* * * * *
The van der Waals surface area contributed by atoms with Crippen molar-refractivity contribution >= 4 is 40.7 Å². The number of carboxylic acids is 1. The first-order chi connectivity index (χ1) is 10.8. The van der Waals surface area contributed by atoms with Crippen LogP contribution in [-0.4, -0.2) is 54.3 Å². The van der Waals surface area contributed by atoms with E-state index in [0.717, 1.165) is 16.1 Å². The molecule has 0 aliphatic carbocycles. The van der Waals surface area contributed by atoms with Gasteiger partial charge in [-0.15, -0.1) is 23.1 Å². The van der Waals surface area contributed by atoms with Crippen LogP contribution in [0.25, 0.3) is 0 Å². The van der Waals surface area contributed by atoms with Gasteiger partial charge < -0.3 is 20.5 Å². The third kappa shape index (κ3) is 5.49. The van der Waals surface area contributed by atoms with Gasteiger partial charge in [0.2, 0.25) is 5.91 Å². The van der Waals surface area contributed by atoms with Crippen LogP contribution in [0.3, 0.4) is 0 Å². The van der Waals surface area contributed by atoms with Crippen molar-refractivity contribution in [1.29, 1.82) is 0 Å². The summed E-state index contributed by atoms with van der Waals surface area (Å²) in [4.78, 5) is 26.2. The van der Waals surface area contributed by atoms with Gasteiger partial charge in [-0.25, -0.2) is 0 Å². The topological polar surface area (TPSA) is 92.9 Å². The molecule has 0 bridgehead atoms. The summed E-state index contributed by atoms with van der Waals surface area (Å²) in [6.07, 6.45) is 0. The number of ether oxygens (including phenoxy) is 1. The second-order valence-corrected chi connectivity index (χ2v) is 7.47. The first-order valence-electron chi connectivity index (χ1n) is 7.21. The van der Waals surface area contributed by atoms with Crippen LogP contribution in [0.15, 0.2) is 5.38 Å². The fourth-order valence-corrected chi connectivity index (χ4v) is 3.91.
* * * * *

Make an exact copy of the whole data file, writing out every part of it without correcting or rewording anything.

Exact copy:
The van der Waals surface area contributed by atoms with Crippen molar-refractivity contribution >= 4 is 40.7 Å². The number of carboxylic acids is 1. The first-order chi connectivity index (χ1) is 10.8. The van der Waals surface area contributed by atoms with Crippen LogP contribution in [-0.4, -0.2) is 54.3 Å². The van der Waals surface area contributed by atoms with E-state index in [0.717, 1.165) is 16.1 Å². The molecule has 0 aliphatic carbocycles. The van der Waals surface area contributed by atoms with Gasteiger partial charge in [-0.15, -0.1) is 23.1 Å². The van der Waals surface area contributed by atoms with Crippen LogP contribution in [0.25, 0.3) is 0 Å². The van der Waals surface area contributed by atoms with Gasteiger partial charge < -0.3 is 20.5 Å². The third kappa shape index (κ3) is 5.49. The van der Waals surface area contributed by atoms with Gasteiger partial charge in [0.2, 0.25) is 5.91 Å². The van der Waals surface area contributed by atoms with Crippen LogP contribution in [0.3, 0.4) is 0 Å². The van der Waals surface area contributed by atoms with Crippen molar-refractivity contribution in [1.29, 1.82) is 0 Å². The summed E-state index contributed by atoms with van der Waals surface area (Å²) in [4.78, 5) is 26.2. The van der Waals surface area contributed by atoms with Gasteiger partial charge in [-0.25, -0.2) is 0 Å². The topological polar surface area (TPSA) is 92.9 Å². The molecule has 0 bridgehead atoms. The summed E-state index contributed by atoms with van der Waals surface area (Å²) in [6.07, 6.45) is 0. The number of ether oxygens (including phenoxy) is 1. The second-order valence-corrected chi connectivity index (χ2v) is 7.47. The first-order valence-electron chi connectivity index (χ1n) is 7.21. The van der Waals surface area contributed by atoms with Crippen LogP contribution in [0.15, 0.2) is 5.38 Å². The fourth-order valence-corrected chi connectivity index (χ4v) is 3.91.